Chet is a very good shooter who plays smart, with a well-rounded game. He can put the ball on the floor and hit the pull-up jumper as well, and isn't afraid to mix it up. He suffered a bit at times on offense when his team was under pressure, as evidenced in their quarterfinal loss to the Tim Thomas Playaz. Chet was all over the score sheet in the first half, getting the ball on the perimeter and slashing through the middle. But when his team trailed by 10-14 points in the second half, his teammates stopped passing and each tried to make the comeback all on their own. Still, he was high scorer on his team, even ahead of NBA-bound Sani Ibrahim. I saw enough in three games to see an intelligent player who hustles. In a more set team offense, I see the potential for him to star.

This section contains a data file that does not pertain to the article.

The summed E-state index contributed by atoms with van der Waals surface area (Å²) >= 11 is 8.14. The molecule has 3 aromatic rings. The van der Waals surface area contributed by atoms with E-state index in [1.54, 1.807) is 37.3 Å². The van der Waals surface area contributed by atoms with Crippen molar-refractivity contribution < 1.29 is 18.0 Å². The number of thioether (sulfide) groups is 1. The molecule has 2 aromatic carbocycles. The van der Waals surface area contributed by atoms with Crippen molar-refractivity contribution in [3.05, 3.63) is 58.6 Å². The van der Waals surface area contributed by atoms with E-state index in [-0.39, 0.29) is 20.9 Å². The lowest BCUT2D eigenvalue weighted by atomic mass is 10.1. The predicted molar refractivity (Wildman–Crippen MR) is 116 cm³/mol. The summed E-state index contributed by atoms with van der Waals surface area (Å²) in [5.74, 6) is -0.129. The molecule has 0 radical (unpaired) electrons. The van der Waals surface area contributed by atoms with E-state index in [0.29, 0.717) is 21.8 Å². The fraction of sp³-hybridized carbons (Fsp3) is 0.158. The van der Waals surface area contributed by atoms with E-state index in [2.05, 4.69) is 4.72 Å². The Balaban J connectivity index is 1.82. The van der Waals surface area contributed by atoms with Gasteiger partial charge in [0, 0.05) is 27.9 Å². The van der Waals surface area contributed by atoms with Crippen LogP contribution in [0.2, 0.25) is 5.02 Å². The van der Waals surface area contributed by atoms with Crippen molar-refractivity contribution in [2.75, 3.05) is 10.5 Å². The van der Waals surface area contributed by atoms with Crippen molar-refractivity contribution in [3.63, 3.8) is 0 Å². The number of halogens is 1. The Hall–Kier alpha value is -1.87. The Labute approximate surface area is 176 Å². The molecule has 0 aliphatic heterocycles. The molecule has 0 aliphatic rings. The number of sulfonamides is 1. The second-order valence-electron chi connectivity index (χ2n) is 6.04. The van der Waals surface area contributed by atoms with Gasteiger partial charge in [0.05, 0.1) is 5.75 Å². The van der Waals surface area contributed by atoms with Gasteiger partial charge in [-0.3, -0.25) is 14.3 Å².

His defensive intensity is a big part of his game, as well. From tip to buzzer, he gets after his man every second, and has a watchful eye on the rest of the court, looking for steal opportunities. When I talked with a Princeton coach after one of Chet's games, the defense was what had him most excited. To be fair, I have to say that his excellence on that end of the court doesn't come from exceptional quickness, but instead from position and hustle. One area for development would be rebounding and jumping. He has to have the ability to get up, as he has been a successful competitive high jumper, but he needs to actively assert himself in that facet of his game. His overall athleticism is similar to a Matt Lottich, but needs to be applied in the paint.
I then talked to Chet's father, Len, who turns out to be a
regular consumer of The Bootleg. (He had mostly good
things to say about the residents of the HoopsBoard
Next: Interview and photo gallery of Chet Stachitas